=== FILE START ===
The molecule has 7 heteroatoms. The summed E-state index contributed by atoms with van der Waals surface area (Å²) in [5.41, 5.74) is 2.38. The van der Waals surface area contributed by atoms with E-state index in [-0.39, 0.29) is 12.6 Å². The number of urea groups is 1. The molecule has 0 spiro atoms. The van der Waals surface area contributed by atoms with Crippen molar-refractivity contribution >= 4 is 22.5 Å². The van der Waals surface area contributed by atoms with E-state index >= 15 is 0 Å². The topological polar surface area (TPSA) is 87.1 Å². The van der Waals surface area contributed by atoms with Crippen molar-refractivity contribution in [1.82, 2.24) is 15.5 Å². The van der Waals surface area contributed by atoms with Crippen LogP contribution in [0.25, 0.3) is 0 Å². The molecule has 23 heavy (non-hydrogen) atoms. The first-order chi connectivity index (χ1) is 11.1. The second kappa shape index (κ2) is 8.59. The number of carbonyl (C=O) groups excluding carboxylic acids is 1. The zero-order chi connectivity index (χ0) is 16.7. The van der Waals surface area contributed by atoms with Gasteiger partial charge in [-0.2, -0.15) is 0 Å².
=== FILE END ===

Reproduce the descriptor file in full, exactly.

The molecule has 7 heteroatoms. The summed E-state index contributed by atoms with van der Waals surface area (Å²) in [5.41, 5.74) is 2.38. The van der Waals surface area contributed by atoms with E-state index in [-0.39, 0.29) is 12.6 Å². The number of urea groups is 1. The molecule has 0 spiro atoms. The van der Waals surface area contributed by atoms with Crippen molar-refractivity contribution >= 4 is 22.5 Å². The van der Waals surface area contributed by atoms with E-state index >= 15 is 0 Å². The topological polar surface area (TPSA) is 87.1 Å². The van der Waals surface area contributed by atoms with Crippen molar-refractivity contribution in [1.82, 2.24) is 15.5 Å². The van der Waals surface area contributed by atoms with Crippen LogP contribution in [0.25, 0.3) is 0 Å². The molecule has 23 heavy (non-hydrogen) atoms. The first-order chi connectivity index (χ1) is 11.1. The second kappa shape index (κ2) is 8.59. The number of carbonyl (C=O) groups excluding carboxylic acids is 1. The zero-order chi connectivity index (χ0) is 16.7. The van der Waals surface area contributed by atoms with Gasteiger partial charge in [-0.2, -0.15) is 0 Å².